Almost nine years ago, my family showed up on the doorstep of the Church of the Holy Innocents after Dad died. We were lost, but this little church has a way of making a path for everyone. Sundays are always uplifting and inspiring, and the community is one of diversity, kindness, and acceptance.
This past Sunday I went out to NJ just to hear Rev. Anne Bolles-Beaven because I knew she’d be a source of love and light during this rough post-election moment. I’m sharing a link to her sermon here, along with some excerpts.
“Friends, we are all taking [Trump] seriously today.
“We have to speak the truth — even if it’s uncomfortable — as well as offer hospitality and care. As people of God, we have to take seriously rhetoric that was deeply offensive to many of our nation’s vulnerable people. Veiled threats to people of color, open threats to muslims, sexist language and behavior toward women, threatened denial of life to gay and transgender people, verbal threats of deportation to Mexicans and immigrants, the mocking of the disabled, and the denigration of people who we recognize, especially on this Veteran’s Day weekend, as being particularly due, deserving of compassion and respect: prisoners of war and the families of those who gave their life in the service of their country.
“Our failure to speak out in a single, strong voice against words like these and the aggression it can unleash against our neighbors helps spread these ideas, normalize them, and embolden those who hold them. The president-elect must condemn in no uncertain terms those who would use his election as a green light to terrorize and bully.”
“This is not a partisan appeal. This is the gospel. And it claims each of us who calls ourselves Christian, left, right, or center. We are not volunteers being asked for our opinion. We are the body of Christ, and we’re enlisted in a mission not our own. I’m not debating policies. I’m not discussing policies. That’s not my place. That’s not what we’re about here. We are about how we treat people, how we talk about people, or I’m up here wasting my time, and I don’t know why you’re listening.
We’re the body of Christ. We are enlisted in a mission NOT our own. By water and the holy spirit we have been commissioned, we have been given our marching orders. And every veteran here, and every military family member knows what those are. They’re not suggestions, they’re called orders. And we have baptismal ones. Those are to persevere in resisting evil wherever we find it. It’s on both sides, it’s everywhere. We’re to resist it, in whatever form it comes.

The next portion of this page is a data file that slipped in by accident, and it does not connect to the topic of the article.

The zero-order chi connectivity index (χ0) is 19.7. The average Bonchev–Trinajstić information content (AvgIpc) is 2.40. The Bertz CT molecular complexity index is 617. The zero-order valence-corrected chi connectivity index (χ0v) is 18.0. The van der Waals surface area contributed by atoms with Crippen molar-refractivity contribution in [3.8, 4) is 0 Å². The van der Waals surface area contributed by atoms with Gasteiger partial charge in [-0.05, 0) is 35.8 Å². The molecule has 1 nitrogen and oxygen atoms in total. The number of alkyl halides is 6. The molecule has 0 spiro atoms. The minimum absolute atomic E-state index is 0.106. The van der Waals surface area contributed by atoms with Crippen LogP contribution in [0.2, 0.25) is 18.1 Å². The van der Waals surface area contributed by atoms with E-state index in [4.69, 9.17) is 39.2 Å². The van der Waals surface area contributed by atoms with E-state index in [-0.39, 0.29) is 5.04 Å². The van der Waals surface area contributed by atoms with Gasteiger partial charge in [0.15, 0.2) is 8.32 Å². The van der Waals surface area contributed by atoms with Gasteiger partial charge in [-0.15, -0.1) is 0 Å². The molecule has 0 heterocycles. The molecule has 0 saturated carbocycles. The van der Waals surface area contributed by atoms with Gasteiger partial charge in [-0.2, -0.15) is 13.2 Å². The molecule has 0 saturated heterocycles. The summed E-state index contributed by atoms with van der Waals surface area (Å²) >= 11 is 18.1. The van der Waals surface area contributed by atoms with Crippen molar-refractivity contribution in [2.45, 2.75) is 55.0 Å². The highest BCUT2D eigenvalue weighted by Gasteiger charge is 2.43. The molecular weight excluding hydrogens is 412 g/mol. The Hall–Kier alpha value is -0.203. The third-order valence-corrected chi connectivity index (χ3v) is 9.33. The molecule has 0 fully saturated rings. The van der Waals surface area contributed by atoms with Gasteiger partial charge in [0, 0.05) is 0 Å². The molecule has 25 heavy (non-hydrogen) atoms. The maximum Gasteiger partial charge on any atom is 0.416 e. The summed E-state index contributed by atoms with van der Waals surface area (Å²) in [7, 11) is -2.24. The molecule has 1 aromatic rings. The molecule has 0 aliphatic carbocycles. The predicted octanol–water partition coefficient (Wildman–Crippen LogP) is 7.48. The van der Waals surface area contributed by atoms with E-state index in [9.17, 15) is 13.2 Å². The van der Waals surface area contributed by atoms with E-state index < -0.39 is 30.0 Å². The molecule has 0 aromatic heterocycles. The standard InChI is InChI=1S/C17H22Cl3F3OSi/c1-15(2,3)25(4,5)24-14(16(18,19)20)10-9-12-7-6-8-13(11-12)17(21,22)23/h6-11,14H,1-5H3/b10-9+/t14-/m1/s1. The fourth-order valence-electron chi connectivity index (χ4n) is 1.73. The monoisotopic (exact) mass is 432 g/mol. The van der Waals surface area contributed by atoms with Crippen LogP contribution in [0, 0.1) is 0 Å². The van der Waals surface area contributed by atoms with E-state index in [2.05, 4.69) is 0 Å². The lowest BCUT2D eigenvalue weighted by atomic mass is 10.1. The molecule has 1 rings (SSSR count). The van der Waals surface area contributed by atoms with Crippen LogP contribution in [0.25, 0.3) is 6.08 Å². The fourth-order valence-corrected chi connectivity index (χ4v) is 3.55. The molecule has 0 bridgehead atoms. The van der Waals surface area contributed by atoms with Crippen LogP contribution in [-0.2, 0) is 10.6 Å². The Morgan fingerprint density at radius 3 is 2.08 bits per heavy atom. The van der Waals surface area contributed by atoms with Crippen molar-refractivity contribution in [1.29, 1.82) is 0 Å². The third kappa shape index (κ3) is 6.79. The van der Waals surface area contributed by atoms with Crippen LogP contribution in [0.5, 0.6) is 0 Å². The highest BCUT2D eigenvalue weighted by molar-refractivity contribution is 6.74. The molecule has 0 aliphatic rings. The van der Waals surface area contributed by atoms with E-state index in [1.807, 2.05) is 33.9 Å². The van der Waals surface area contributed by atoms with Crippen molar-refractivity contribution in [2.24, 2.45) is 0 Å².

“We are to seek and serve Christ in all persons, loving our neighbors as ourselves, not just the not just the ones with whom it’s the easiest or the ones to whom we’re most drawn. And certainly not just the ones whom we choose. We are to strive for justice and peace among all people. And to respect the dignity of every human being, left, right or center. Black, white, or brown. Muslim, Christian, Jewish. Gay, straight, trans, women, men, children.
“The Anglican tradition is … finding unity in diversity and not letting it tear us apart. We have something to share the world at this time.”
If you have the time, I recommend listening to the whole sermon. There is so much more — it’s funny, it’s urgent, it’s clear-headed and it helped me turn a corner.
When Dad and I debated religion and it’s many forms, he was always clear on one thing: the message of our faith is love. I think the message Rev. Anne has here is not only that it’s about love, but that we are called to act on that. Whether you feel you are bound to that responsibility by your faith or just by your humanity, I think this message will resonate. We need to a) build bridges and understanding and b) be vigilant and brave and call out the bad stuff when we see it, repeatedly. We cannot normalize behaviors we know are wrong by continuing on with our lives as they were.